9 The optional Exception word set

9.1 Introduction

9.2 Additional terms and notation

None.

9.3 Additional usage requirements

9.3.1 THROW values

The THROW values {-255...-1} shall be used only as assigned by this standard. The values {-4095...-256} shall be used only as assigned by a system.

Programs shall not define values for use with THROW in the range {-4095...-1}.

9.3.2 Exception frame

An exception frame is the implementation-dependent set of information recording the current execution state necessary for the proper functioning of CATCH and THROW. It often includes the depths of the data stack and return stack.

9.3.3 Exception stack

A stack used for the nesting of exception frames by CATCH and THROW. It may be, but need not be, implemented using the return stack.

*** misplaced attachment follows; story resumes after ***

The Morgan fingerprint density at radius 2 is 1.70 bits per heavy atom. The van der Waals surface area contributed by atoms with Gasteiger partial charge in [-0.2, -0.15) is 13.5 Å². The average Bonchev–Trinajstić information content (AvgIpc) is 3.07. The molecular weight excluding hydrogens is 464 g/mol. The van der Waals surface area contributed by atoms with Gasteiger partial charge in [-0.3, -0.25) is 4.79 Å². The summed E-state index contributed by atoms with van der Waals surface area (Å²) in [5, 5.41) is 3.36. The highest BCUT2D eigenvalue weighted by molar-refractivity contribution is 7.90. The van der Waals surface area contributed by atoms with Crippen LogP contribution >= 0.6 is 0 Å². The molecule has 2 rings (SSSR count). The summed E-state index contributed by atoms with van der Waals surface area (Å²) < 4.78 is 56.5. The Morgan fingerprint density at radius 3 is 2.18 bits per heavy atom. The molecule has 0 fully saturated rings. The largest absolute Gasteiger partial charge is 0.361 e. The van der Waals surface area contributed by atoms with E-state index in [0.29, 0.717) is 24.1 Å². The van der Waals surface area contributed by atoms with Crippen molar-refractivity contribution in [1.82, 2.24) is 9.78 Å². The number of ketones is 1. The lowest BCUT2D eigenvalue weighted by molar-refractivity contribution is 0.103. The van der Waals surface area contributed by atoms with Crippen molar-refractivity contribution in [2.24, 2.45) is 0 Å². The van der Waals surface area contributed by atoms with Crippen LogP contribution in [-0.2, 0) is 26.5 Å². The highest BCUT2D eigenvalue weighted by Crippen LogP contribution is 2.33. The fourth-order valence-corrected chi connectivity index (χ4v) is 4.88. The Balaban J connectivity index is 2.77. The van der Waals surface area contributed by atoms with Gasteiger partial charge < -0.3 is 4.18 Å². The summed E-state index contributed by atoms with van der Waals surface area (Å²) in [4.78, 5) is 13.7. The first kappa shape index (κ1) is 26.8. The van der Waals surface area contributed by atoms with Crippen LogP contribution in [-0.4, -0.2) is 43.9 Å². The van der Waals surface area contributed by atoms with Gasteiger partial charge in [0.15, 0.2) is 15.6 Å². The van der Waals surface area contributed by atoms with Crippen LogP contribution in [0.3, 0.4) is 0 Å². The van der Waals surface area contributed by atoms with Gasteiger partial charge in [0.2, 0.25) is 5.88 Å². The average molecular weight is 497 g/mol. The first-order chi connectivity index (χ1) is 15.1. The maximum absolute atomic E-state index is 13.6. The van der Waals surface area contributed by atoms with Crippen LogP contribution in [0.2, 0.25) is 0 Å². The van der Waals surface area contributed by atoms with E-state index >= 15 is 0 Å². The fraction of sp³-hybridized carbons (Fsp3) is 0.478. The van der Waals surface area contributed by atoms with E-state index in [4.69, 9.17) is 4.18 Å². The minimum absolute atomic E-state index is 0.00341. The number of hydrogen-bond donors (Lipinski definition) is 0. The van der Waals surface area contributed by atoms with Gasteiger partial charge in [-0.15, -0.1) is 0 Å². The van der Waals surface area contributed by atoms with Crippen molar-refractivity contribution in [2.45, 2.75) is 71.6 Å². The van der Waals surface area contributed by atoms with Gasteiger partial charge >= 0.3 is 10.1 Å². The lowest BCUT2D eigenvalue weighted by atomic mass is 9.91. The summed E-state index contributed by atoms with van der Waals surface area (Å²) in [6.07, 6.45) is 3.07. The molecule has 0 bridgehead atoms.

9.3.4 Possible actions on an ambiguous condition

A system choosing to execute THROW when detecting one of the ambiguous conditions listed in table 9.1 shall use the throw code listed there.

See: 3.4.4 Possible actions on an ambiguous condition.

Table 9.1: THROW code assignments

Code Reserved for Code Reserved for

-1ABORT
-2ABORT"
-3stack overflow
-4stack underflow
-5return stack overflow
-6return stack underflow
-7do-loops nested too deeply during execution
-8dictionary overflow
-9invalid memory address
-10division by zero
-11result out of range
-12argument type mismatch
-13undefined word
-14interpreting a compile-only word
-15invalid FORGET
-16attempt to use zero-length string as a name
-17pictured numeric output string overflow
-18parsed string overflow
-19definition name too long
-20write to a read-only location
-21unsupported operation
(e.g., AT-XY on a too-dumb terminal)
-22control structure mismatch
-23address alignment exception
-24invalid numeric argument
-25return stack imbalance
-26loop parameters unavailable
-27invalid recursion
-28user interrupt
-29compiler nesting
-30obsolescent feature
-31>BODY used on non-CREATEd definition
-32invalid name argument (e.g., TO name)